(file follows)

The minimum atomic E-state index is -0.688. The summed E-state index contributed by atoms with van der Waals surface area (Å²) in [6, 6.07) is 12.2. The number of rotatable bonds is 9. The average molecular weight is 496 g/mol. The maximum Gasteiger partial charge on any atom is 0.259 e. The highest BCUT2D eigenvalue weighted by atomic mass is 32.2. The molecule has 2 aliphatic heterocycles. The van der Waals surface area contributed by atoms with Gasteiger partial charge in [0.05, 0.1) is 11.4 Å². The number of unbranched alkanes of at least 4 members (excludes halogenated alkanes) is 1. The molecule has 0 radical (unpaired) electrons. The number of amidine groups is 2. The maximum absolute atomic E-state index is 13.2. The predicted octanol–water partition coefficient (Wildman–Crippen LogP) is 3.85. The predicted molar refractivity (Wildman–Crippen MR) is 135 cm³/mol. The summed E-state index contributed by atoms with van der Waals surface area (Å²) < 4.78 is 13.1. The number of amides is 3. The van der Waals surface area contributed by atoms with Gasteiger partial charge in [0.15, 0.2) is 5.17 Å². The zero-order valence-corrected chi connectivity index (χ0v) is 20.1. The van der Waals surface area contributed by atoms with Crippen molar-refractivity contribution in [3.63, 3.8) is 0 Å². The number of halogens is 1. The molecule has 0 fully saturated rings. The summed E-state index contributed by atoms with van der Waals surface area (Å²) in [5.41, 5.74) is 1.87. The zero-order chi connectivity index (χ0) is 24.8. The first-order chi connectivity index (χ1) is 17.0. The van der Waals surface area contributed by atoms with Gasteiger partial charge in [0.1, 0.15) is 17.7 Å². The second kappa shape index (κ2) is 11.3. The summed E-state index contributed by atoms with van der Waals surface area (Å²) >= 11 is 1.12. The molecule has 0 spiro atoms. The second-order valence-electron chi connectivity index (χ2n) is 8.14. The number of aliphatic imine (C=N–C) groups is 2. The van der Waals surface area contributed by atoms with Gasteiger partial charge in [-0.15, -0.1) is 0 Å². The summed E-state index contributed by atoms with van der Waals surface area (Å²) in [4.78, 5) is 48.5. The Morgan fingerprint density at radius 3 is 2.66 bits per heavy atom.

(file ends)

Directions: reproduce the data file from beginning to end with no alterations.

The minimum atomic E-state index is -0.688. The summed E-state index contributed by atoms with van der Waals surface area (Å²) in [6, 6.07) is 12.2. The number of rotatable bonds is 9. The average molecular weight is 496 g/mol. The maximum Gasteiger partial charge on any atom is 0.259 e. The highest BCUT2D eigenvalue weighted by atomic mass is 32.2. The molecule has 2 aliphatic heterocycles. The van der Waals surface area contributed by atoms with Gasteiger partial charge in [0.05, 0.1) is 11.4 Å². The number of unbranched alkanes of at least 4 members (excludes halogenated alkanes) is 1. The molecule has 0 radical (unpaired) electrons. The number of amidine groups is 2. The maximum absolute atomic E-state index is 13.2. The predicted octanol–water partition coefficient (Wildman–Crippen LogP) is 3.85. The predicted molar refractivity (Wildman–Crippen MR) is 135 cm³/mol. The summed E-state index contributed by atoms with van der Waals surface area (Å²) < 4.78 is 13.1. The number of amides is 3. The van der Waals surface area contributed by atoms with Gasteiger partial charge in [0.15, 0.2) is 5.17 Å². The zero-order valence-corrected chi connectivity index (χ0v) is 20.1. The van der Waals surface area contributed by atoms with Crippen molar-refractivity contribution in [3.63, 3.8) is 0 Å². The number of halogens is 1. The molecule has 0 fully saturated rings. The summed E-state index contributed by atoms with van der Waals surface area (Å²) in [5.41, 5.74) is 1.87. The zero-order chi connectivity index (χ0) is 24.8. The first-order chi connectivity index (χ1) is 17.0. The van der Waals surface area contributed by atoms with Gasteiger partial charge in [0.1, 0.15) is 17.7 Å². The second kappa shape index (κ2) is 11.3. The summed E-state index contributed by atoms with van der Waals surface area (Å²) >= 11 is 1.12. The molecule has 0 spiro atoms. The second-order valence-electron chi connectivity index (χ2n) is 8.14. The number of aliphatic imine (C=N–C) groups is 2. The van der Waals surface area contributed by atoms with Gasteiger partial charge in [-0.15, -0.1) is 0 Å². The summed E-state index contributed by atoms with van der Waals surface area (Å²) in [4.78, 5) is 48.5. The Morgan fingerprint density at radius 3 is 2.66 bits per heavy atom.